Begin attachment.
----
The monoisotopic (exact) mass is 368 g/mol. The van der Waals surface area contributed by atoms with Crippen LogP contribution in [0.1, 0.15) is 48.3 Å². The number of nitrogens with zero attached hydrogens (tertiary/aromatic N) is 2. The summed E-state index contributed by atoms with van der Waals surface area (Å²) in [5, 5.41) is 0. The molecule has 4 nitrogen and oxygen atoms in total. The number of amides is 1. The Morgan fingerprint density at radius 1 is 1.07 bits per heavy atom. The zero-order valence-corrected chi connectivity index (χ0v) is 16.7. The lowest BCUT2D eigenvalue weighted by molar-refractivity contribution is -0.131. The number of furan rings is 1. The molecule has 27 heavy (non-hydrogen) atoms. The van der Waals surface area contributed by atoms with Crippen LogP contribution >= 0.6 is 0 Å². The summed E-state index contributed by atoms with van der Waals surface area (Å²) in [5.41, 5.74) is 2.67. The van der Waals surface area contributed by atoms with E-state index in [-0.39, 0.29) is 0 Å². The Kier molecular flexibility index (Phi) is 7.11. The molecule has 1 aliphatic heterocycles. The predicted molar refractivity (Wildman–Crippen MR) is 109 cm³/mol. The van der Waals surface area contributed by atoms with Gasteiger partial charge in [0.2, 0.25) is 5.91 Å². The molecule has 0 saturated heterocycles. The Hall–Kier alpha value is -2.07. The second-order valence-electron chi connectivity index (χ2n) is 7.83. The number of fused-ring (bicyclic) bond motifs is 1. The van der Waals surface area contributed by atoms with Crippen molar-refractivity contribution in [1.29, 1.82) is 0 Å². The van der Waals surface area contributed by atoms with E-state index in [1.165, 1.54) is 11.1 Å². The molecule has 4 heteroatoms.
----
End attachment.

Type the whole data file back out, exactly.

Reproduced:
The monoisotopic (exact) mass is 368 g/mol. The van der Waals surface area contributed by atoms with Crippen LogP contribution in [0.1, 0.15) is 48.3 Å². The number of nitrogens with zero attached hydrogens (tertiary/aromatic N) is 2. The summed E-state index contributed by atoms with van der Waals surface area (Å²) in [5, 5.41) is 0. The molecule has 4 nitrogen and oxygen atoms in total. The number of amides is 1. The Morgan fingerprint density at radius 1 is 1.07 bits per heavy atom. The zero-order valence-corrected chi connectivity index (χ0v) is 16.7. The lowest BCUT2D eigenvalue weighted by molar-refractivity contribution is -0.131. The number of furan rings is 1. The molecule has 27 heavy (non-hydrogen) atoms. The van der Waals surface area contributed by atoms with Crippen LogP contribution >= 0.6 is 0 Å². The summed E-state index contributed by atoms with van der Waals surface area (Å²) in [5.41, 5.74) is 2.67. The van der Waals surface area contributed by atoms with E-state index in [-0.39, 0.29) is 0 Å². The Kier molecular flexibility index (Phi) is 7.11. The molecule has 1 aliphatic heterocycles. The predicted molar refractivity (Wildman–Crippen MR) is 109 cm³/mol. The van der Waals surface area contributed by atoms with Gasteiger partial charge in [0.2, 0.25) is 5.91 Å². The molecule has 0 saturated heterocycles. The Hall–Kier alpha value is -2.07. The second-order valence-electron chi connectivity index (χ2n) is 7.83. The number of fused-ring (bicyclic) bond motifs is 1. The van der Waals surface area contributed by atoms with Crippen molar-refractivity contribution in [1.29, 1.82) is 0 Å². The van der Waals surface area contributed by atoms with E-state index in [1.165, 1.54) is 11.1 Å². The molecule has 4 heteroatoms.